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Major fashion names from ASOS to Primark sign up for Textiles 2030 action plan

Lauretta Roberts
26 April 2021

Major fashion names, including ASOS, Next, Primark, Marks & Spencer and Boohoo, have signed up to the Textiles 2030 action plan, which has been described as "the most ambitious ten-year programme for clothing and textiles in the world".

WRAP, the UK's leading sustainability charity, is behind the initiative which seeks to slash the impact of fashion and home textiles "through practical interventions" throughout the supply chain.

Some 17 major brands and retailers, 26 reuse and recycle organisations and 20 affiliates are taking part, meaning that the agreement is supported by more than half of the UK market at its launch today. Nearly 60% of the clothing placed on the UK market (by sales volume) comes from the retailers signed up to Textiles 2030.

Other major names to take part include John Lewis, Superdry, Sainsbury's, Ted Baker, JD Sports, Gymshark, Frasers Group, Pep & Co, Asda, Dunelm and Tesco.

WRAP CEO Marcus Gover said: “I’ve been impressed by the way business has committed to reducing the environmental impact of its products and striving for net zero. They clearly see this as core to their business models and essential for building back better as they recover from the pandemic.

"We have been working with business to develop Textiles 2030 to drive forward the sector-wide change needed to redress how we use textiles. Our research shows that public demand is there for clothes made more sustainably, and not disposable fashion so the time is right for this transformation.

“Textiles 2030 will create a fashion sector fit for the future and lower the environmental impacts of other household textiles. This is just the beginning of a decade long programme and we need more companies to show their commitment to their customers through Textiles 2030. With clothing having the fourth largest impact on the environment after transport, housing and food we simply cannot afford for sustainability not to be the next big thing in fashion.”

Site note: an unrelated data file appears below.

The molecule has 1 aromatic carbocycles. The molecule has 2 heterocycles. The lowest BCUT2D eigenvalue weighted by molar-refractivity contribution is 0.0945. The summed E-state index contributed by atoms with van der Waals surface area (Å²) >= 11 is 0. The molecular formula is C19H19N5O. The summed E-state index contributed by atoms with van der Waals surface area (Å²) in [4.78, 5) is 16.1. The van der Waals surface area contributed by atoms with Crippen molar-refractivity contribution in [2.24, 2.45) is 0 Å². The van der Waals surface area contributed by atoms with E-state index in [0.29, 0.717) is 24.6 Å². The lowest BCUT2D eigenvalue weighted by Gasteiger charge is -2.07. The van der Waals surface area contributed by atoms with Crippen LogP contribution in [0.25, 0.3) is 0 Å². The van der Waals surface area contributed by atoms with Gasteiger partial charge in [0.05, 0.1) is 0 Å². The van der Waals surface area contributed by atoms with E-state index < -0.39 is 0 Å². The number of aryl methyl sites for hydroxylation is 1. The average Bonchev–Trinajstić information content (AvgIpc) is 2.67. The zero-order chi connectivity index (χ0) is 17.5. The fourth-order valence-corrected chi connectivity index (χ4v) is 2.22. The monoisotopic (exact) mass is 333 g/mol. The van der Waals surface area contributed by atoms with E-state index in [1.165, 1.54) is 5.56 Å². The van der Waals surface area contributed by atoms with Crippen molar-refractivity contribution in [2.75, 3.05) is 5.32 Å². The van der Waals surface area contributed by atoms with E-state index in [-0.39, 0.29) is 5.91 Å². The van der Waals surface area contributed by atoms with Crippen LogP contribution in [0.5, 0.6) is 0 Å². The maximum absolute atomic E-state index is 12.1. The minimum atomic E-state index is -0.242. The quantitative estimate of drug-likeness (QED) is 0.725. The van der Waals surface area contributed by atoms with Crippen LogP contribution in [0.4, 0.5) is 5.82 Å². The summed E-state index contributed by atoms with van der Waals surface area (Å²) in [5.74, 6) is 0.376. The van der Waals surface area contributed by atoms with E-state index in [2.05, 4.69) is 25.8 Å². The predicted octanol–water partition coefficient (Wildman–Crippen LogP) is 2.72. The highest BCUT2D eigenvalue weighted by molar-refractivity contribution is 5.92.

The roadmap:

The Textiles 2030 Roadmap, which is unveiled today, shows what signatories must do to deliver the targets, with key outcomes by the end of 2022, 2025 and 2030. These actions set out to transform the UK’s make-use-dispose fashion culture into one where products are made sustainably, used longer and then re-used or recycled. The Target-Measure-Act approach will be used so that textiles businesses set tough targets, measure impact and track progress on both an individual business basis, and towards national targets and public reporting.

Textiles 2030 environmental targets are:

  • Cut carbon by 50%, sufficient to put the UK textiles sector on a path consistent with limiting global warming to 1.5°C, in line with the Paris Agreement on climate change and achieving Net Zero by 2050 at the latest.
  • Reduce the aggregate water footprint of new products sold by 30%.

Roadmap ambitions for circular textiles, which partner signatories will join forces to achieve:

  • Design for Circularity: agree good practice principles, including durability, recyclability, use of recycled content and minimising waste, and implement them as appropriate to their business model and customer base, to lower the impact of product placed on market in the UK.
  • Implement Circular Business Models: pilot reuse business models as appropriate to their product ranges, share learning, and develop large-scale implementation to extend the lifetime of clothing in the UK – and decouple business growth from the use of virgin resources.
  • Close the Loop on Materials: set up partnerships to supply and use recycled fibres for new products, accelerating the commercialisation of fibre-to-fibre recycling in the UK.

Footprint modelling shows that these three actions towards circularity could deliver half of the climate target, according to WRAP.